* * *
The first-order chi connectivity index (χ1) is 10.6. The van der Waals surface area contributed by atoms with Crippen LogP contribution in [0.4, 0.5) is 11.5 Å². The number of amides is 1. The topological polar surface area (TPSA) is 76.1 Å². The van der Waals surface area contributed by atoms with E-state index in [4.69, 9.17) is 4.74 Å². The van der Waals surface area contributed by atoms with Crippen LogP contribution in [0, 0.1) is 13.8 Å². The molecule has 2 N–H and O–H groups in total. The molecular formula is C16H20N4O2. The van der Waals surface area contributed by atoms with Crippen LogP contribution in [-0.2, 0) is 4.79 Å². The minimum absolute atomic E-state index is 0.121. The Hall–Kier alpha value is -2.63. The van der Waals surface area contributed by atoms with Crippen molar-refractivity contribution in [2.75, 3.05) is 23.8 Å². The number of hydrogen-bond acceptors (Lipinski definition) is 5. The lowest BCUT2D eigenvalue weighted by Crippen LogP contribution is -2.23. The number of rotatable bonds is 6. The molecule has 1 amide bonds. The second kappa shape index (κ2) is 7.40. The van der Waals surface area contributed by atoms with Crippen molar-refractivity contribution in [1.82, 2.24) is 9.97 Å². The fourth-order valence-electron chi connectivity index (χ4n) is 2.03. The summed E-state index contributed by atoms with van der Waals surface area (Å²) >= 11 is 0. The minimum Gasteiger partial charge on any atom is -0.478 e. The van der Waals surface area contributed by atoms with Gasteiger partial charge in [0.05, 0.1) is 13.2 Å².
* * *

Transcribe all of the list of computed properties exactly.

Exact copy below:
The first-order chi connectivity index (χ1) is 10.6. The van der Waals surface area contributed by atoms with Crippen LogP contribution in [0.4, 0.5) is 11.5 Å². The number of amides is 1. The topological polar surface area (TPSA) is 76.1 Å². The van der Waals surface area contributed by atoms with E-state index in [4.69, 9.17) is 4.74 Å². The van der Waals surface area contributed by atoms with Crippen LogP contribution in [0, 0.1) is 13.8 Å². The molecule has 2 N–H and O–H groups in total. The molecular formula is C16H20N4O2. The van der Waals surface area contributed by atoms with Crippen LogP contribution in [-0.2, 0) is 4.79 Å². The minimum absolute atomic E-state index is 0.121. The Hall–Kier alpha value is -2.63. The van der Waals surface area contributed by atoms with Crippen molar-refractivity contribution in [2.75, 3.05) is 23.8 Å². The number of hydrogen-bond acceptors (Lipinski definition) is 5. The lowest BCUT2D eigenvalue weighted by Crippen LogP contribution is -2.23. The number of rotatable bonds is 6. The molecule has 1 amide bonds. The second kappa shape index (κ2) is 7.40. The van der Waals surface area contributed by atoms with Crippen molar-refractivity contribution in [1.82, 2.24) is 9.97 Å². The fourth-order valence-electron chi connectivity index (χ4n) is 2.03. The summed E-state index contributed by atoms with van der Waals surface area (Å²) >= 11 is 0. The minimum Gasteiger partial charge on any atom is -0.478 e. The van der Waals surface area contributed by atoms with Gasteiger partial charge in [0.05, 0.1) is 13.2 Å².